This article was published on 25 November 2008. Some information may be out of date.

Christmas giving that makes you happier too

Struggling retailers aren’t going to like this, but how about we make 2008 the year we stop spending ridiculous amounts on Christmas presents we don’t need — and often don’t even like?

Even the gifts we do appreciate probably make us happier only briefly. The pleasure from owning something new fades in just a few weeks or months.

And we need to balance it against the stress for a giver who spends more than he or she can afford. If we asked a child to choose between an expensive toy and a grumpy parent or a cheaper toy and a happy parent, we can probably guess which one most would choose.

What to do about it, without killing the joy of Christmas giving?

If everyone usually gives to everyone else in your family, how about allocating one giver to each person? Perhaps the oldest could give to the second oldest, who gives to the third oldest and so on, and finally the youngest gives to the oldest. And on Christmas day, when you are all together, you could draw names from a hat for next year. You might want to suggest a price range for the gifts.

Another idea is to give a present, on behalf of your relative or friend, to someone in much greater need, via a charity. The following offer programmes like this:

You choose a gift from their catalogue — they range from chickens or seeds for a few dollars to more than $1,000 for clean water systems and the like — and the charity sends you an acknowledgement to give to your recipient.

Or you could let the recipient choose their own gift within a price range. If the choice is made on Christmas Day, I’m sure the charity won’t mind getting the money after Christmas. This would increase the recipient’s involvement, and quite possibly their joy.

In an intriguing article in the UK Independent earlier this year, researchers found, “regardless of how much income each person made, those who spent money on others reported greater happiness, while those who spent more on themselves did not.”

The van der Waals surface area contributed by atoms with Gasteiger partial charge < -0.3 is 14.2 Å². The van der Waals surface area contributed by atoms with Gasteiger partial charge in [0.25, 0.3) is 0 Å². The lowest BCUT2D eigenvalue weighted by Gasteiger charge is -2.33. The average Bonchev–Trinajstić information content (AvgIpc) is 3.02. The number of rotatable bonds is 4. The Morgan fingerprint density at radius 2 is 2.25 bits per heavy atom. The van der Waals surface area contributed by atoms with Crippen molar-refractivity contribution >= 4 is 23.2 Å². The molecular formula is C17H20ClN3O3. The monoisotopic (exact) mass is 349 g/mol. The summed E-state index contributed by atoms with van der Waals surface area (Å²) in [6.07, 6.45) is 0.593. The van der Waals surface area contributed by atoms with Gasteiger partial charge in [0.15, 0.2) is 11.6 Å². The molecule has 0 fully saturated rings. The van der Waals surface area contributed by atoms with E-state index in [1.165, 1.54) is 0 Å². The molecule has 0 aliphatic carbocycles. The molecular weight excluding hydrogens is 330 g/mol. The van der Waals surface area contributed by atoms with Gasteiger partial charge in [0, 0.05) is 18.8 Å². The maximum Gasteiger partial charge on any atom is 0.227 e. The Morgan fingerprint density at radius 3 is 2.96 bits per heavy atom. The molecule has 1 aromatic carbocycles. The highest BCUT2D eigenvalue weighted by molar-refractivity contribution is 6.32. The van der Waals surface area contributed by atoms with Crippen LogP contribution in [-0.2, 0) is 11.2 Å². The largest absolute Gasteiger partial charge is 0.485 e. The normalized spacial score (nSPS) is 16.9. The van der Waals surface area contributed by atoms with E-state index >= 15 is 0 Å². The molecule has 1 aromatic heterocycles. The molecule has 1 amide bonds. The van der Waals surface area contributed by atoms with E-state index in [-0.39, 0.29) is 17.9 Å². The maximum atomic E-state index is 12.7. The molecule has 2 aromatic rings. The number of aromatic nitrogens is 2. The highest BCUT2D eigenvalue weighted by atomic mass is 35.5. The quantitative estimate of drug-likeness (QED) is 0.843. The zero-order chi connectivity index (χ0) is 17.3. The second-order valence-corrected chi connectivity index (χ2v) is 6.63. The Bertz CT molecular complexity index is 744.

There’s a bonus, too. Money you spend on these gifts is eligible for the charitable donations tax credit, which no longer has a maximum amount. For every $100 you spend, you’ll get a $33.33 back from the government. Nice.

I should note that last year, after I published a similar list, a couple of people wrote to ask if these charities do actually deliver the goods.

The answer, sometimes, is only sort of. Oxfam’s catalogue, for example, says “some flexibility is built in. Your donation will go towards funding programmes that include your gift and to other needs in that community project.” That’s good enough for me.

But what if there was outright fraud? I doubt if it would go unnoticed for long. Disillusioned workers would surely blow the whistle.

Declining to give because the money might not go where it is supposed to go can be a great excuse for comfortable New Zealanders. Drop the meanness, and grab some of that “greater happiness”.

No paywalls or ads — just generous people like you. All Kiwis deserve accurate, unbiased financial guidance. So let’s keep it free. Can you help? Every bit makes a difference.

Mary Holm is a freelance journalist, a director of Financial Services Complaints Ltd (FSCL), a seminar presenter and a bestselling author on personal finance. From 2011 to 2019 she was a founding director of the Financial Markets Authority. Her opinions are personal, and do not reflect the position of any organisation in which she holds office. Mary’s advice is of a general nature, and she is not responsible for any loss that any reader may suffer from following it.